Type classes are checked at an early stage of compilation, which will fail if any constraint is insufficiently specified. The constraints for a module must be at least as strict as the constraints used within that module. Just including a statement such as
Bit#(num_Index_Bits) cache_index = address[4 + valueOf(num_Index_Bits) - 1 : 4 ];
will force the module definition to include the constraints for the address[] operation, which prevent accessing more than 32 bits.

There is a good reason for a formal type system like this within a software language. That's because run-time errors are bad. Having a formal type system allows the compiler to find type errors while the program is being built, because the capabilities and attributes of each type are precisely specified using rules that the compiler can verify. The extra overhead of using the formal type system is more than compensated by the reduced need for debugging and testing.

But this motivation does not apply equally to a HDL, because there is no run-time. The compiler output is a logic circuit. The cache_index assignment is not resolved dynamically - it is translated into a Verilog statement such as:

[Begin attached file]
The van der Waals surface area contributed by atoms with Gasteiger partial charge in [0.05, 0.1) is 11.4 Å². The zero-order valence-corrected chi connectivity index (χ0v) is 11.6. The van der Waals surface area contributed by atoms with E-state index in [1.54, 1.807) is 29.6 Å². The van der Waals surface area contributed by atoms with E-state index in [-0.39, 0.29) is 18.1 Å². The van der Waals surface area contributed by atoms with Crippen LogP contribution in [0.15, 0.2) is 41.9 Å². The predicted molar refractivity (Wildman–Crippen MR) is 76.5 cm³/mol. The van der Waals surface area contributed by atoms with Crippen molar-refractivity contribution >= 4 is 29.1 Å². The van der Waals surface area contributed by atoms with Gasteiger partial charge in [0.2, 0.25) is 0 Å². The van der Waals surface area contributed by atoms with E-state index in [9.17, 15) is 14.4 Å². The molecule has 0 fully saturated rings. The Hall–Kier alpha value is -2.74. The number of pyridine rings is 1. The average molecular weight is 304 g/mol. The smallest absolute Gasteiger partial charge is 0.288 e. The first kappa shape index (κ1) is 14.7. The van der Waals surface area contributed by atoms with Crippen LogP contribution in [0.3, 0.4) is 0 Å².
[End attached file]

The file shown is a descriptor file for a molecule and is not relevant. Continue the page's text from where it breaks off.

assign cache_index = address[12 : 4];
If the size of the cache_index type were incorrect, either this translation or the Verilog synthesis would fail.

Because the BSV compiler generates a circuit, the implications of every type used in every generic module are completely evaluated during compilation. There is simply no need for a formal system, because the purpose of the formal system is to detect errors at compile time, and there is a much easier way to do exactly that. The formal system is just overhead for the designer.

I would advocate a lightweight type system in which it is possible for modules to assert facts about the relationships between types, using the same expressions used in normal BSV code instead of special expressions (e.g. "Add#") used within type class specifications. For example:
assert (num_Index_Bits + num_Tag_Bits) == 28

These assertions would be optional, as well as being easier to write.

We would still see the same type errors at compile time, but they'd be easier to understand (e.g. "assertion on line 100 failed" or "'address' is 32 bits wide, and you're trying to access 'address[53]'").

It would also reduce the effort required when one generic component is used within another. In that case, you have to copy the type class specification verbatim, or make it more strict, so your code ends up peppered with similar specifications. The length of each specification seems to be O(N^2) for N related type classes, so this is pretty messy.

Finally, reducing the complexity of the language and the compiler is generally a good thing, and removing (or simplifying) unnecessary formalisms is a good way to do that. But this would be a major change to the language, so once again, there's no easy solution.

In the last part of this series I will look at the relationship between BSV and Verilog code, and where it is important to understand it.